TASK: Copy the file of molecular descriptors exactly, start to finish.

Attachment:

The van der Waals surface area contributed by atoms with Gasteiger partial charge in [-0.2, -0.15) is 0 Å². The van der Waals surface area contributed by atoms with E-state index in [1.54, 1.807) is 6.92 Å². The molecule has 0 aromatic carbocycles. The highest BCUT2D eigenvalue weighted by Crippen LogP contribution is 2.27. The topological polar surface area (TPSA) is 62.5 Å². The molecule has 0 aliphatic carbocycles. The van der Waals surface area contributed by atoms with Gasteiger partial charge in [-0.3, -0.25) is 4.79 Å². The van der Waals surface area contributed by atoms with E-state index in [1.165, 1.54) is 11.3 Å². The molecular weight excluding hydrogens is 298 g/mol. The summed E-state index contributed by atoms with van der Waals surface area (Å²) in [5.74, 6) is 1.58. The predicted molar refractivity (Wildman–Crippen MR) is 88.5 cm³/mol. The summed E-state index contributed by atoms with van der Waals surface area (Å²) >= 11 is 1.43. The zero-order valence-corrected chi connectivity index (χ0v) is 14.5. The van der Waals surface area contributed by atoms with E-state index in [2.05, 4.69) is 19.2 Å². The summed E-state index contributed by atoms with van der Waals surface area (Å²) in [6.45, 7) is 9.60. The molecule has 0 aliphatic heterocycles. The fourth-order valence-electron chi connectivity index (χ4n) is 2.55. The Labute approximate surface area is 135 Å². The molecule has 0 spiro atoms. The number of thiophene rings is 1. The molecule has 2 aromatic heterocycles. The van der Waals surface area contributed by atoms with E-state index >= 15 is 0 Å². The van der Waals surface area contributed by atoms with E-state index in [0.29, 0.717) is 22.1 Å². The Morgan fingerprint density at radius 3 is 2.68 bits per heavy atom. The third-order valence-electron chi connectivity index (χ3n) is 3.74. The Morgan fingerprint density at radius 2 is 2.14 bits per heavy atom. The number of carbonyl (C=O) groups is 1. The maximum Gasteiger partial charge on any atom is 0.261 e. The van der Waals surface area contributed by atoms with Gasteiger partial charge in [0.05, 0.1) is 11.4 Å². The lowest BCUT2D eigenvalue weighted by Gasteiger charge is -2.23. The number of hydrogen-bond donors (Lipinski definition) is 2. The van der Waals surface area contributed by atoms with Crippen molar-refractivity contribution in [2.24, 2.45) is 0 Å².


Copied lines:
The van der Waals surface area contributed by atoms with Gasteiger partial charge in [-0.2, -0.15) is 0 Å². The van der Waals surface area contributed by atoms with E-state index in [1.54, 1.807) is 6.92 Å². The molecule has 0 aromatic carbocycles. The highest BCUT2D eigenvalue weighted by Crippen LogP contribution is 2.27. The topological polar surface area (TPSA) is 62.5 Å². The molecule has 0 aliphatic carbocycles. The van der Waals surface area contributed by atoms with Gasteiger partial charge in [-0.3, -0.25) is 4.79 Å². The van der Waals surface area contributed by atoms with E-state index in [1.165, 1.54) is 11.3 Å². The molecular weight excluding hydrogens is 298 g/mol. The summed E-state index contributed by atoms with van der Waals surface area (Å²) in [5.74, 6) is 1.58. The predicted molar refractivity (Wildman–Crippen MR) is 88.5 cm³/mol. The summed E-state index contributed by atoms with van der Waals surface area (Å²) >= 11 is 1.43. The zero-order valence-corrected chi connectivity index (χ0v) is 14.5. The van der Waals surface area contributed by atoms with E-state index in [2.05, 4.69) is 19.2 Å². The summed E-state index contributed by atoms with van der Waals surface area (Å²) in [6.45, 7) is 9.60. The molecule has 0 aliphatic heterocycles. The fourth-order valence-electron chi connectivity index (χ4n) is 2.55. The Labute approximate surface area is 135 Å². The molecule has 0 spiro atoms. The number of thiophene rings is 1. The molecule has 2 aromatic heterocycles. The van der Waals surface area contributed by atoms with E-state index >= 15 is 0 Å². The van der Waals surface area contributed by atoms with E-state index in [0.29, 0.717) is 22.1 Å². The Morgan fingerprint density at radius 3 is 2.68 bits per heavy atom. The third-order valence-electron chi connectivity index (χ3n) is 3.74. The Morgan fingerprint density at radius 2 is 2.14 bits per heavy atom. The number of carbonyl (C=O) groups is 1. The maximum Gasteiger partial charge on any atom is 0.261 e. The van der Waals surface area contributed by atoms with Gasteiger partial charge in [0.05, 0.1) is 11.4 Å². The lowest BCUT2D eigenvalue weighted by Gasteiger charge is -2.23. The number of hydrogen-bond donors (Lipinski definition) is 2. The van der Waals surface area contributed by atoms with Crippen molar-refractivity contribution in [2.24, 2.45) is 0 Å².